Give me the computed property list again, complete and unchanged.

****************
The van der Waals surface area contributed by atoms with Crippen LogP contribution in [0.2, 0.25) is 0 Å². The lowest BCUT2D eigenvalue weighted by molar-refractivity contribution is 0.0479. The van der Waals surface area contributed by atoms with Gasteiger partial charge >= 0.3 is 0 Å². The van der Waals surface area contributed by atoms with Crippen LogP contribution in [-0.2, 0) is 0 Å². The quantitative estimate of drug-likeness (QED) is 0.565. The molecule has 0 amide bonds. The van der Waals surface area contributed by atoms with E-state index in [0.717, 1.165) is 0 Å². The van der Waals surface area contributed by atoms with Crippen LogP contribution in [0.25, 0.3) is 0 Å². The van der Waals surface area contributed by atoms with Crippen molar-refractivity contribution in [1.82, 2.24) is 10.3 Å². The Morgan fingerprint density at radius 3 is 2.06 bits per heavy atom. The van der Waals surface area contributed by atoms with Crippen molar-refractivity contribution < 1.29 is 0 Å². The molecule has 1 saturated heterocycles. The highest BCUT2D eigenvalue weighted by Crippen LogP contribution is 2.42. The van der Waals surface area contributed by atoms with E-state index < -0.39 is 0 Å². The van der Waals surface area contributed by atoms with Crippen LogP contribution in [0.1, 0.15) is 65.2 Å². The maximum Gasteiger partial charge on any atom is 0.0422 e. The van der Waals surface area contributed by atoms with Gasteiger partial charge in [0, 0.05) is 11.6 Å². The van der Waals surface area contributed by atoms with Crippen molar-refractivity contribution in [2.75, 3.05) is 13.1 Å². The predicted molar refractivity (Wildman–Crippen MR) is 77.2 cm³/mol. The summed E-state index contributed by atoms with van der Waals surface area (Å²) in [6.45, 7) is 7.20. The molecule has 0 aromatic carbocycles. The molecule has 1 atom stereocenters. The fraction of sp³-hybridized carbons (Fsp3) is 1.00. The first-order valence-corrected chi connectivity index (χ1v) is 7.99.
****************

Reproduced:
The van der Waals surface area contributed by atoms with Crippen LogP contribution in [0.2, 0.25) is 0 Å². The lowest BCUT2D eigenvalue weighted by molar-refractivity contribution is 0.0479. The van der Waals surface area contributed by atoms with Gasteiger partial charge >= 0.3 is 0 Å². The van der Waals surface area contributed by atoms with Crippen LogP contribution in [-0.2, 0) is 0 Å². The quantitative estimate of drug-likeness (QED) is 0.565. The molecule has 0 amide bonds. The van der Waals surface area contributed by atoms with E-state index in [0.717, 1.165) is 0 Å². The van der Waals surface area contributed by atoms with Crippen LogP contribution in [0.25, 0.3) is 0 Å². The van der Waals surface area contributed by atoms with Crippen molar-refractivity contribution in [1.82, 2.24) is 10.3 Å². The Morgan fingerprint density at radius 3 is 2.06 bits per heavy atom. The van der Waals surface area contributed by atoms with Crippen molar-refractivity contribution < 1.29 is 0 Å². The molecule has 1 saturated heterocycles. The highest BCUT2D eigenvalue weighted by Crippen LogP contribution is 2.42. The van der Waals surface area contributed by atoms with E-state index < -0.39 is 0 Å². The van der Waals surface area contributed by atoms with Crippen LogP contribution in [0.1, 0.15) is 65.2 Å². The maximum Gasteiger partial charge on any atom is 0.0422 e. The van der Waals surface area contributed by atoms with Gasteiger partial charge in [0, 0.05) is 11.6 Å². The van der Waals surface area contributed by atoms with Crippen molar-refractivity contribution in [2.75, 3.05) is 13.1 Å². The predicted molar refractivity (Wildman–Crippen MR) is 77.2 cm³/mol. The summed E-state index contributed by atoms with van der Waals surface area (Å²) in [6.45, 7) is 7.20. The molecule has 0 aromatic carbocycles. The molecule has 1 atom stereocenters. The fraction of sp³-hybridized carbons (Fsp3) is 1.00. The first-order valence-corrected chi connectivity index (χ1v) is 7.99.